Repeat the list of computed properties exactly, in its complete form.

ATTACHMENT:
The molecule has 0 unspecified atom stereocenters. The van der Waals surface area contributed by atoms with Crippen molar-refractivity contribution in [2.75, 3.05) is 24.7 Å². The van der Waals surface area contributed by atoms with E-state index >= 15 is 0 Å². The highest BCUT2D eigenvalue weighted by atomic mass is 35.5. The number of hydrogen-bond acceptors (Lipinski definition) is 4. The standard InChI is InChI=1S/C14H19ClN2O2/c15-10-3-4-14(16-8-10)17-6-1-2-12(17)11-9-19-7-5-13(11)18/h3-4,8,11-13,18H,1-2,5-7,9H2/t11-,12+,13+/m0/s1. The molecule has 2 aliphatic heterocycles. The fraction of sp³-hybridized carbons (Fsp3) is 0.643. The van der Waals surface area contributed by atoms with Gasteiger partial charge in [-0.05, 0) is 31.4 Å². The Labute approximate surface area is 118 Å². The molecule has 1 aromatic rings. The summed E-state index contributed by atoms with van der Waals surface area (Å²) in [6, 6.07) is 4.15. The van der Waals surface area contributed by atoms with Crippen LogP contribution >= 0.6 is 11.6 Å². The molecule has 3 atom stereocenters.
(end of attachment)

The molecule has 0 unspecified atom stereocenters. The van der Waals surface area contributed by atoms with Crippen molar-refractivity contribution in [2.75, 3.05) is 24.7 Å². The van der Waals surface area contributed by atoms with E-state index >= 15 is 0 Å². The highest BCUT2D eigenvalue weighted by atomic mass is 35.5. The number of hydrogen-bond acceptors (Lipinski definition) is 4. The standard InChI is InChI=1S/C14H19ClN2O2/c15-10-3-4-14(16-8-10)17-6-1-2-12(17)11-9-19-7-5-13(11)18/h3-4,8,11-13,18H,1-2,5-7,9H2/t11-,12+,13+/m0/s1. The molecule has 2 aliphatic heterocycles. The fraction of sp³-hybridized carbons (Fsp3) is 0.643. The van der Waals surface area contributed by atoms with Gasteiger partial charge in [-0.05, 0) is 31.4 Å². The Labute approximate surface area is 118 Å². The molecule has 1 aromatic rings. The summed E-state index contributed by atoms with van der Waals surface area (Å²) in [6, 6.07) is 4.15. The van der Waals surface area contributed by atoms with Crippen LogP contribution >= 0.6 is 11.6 Å². The molecule has 3 atom stereocenters.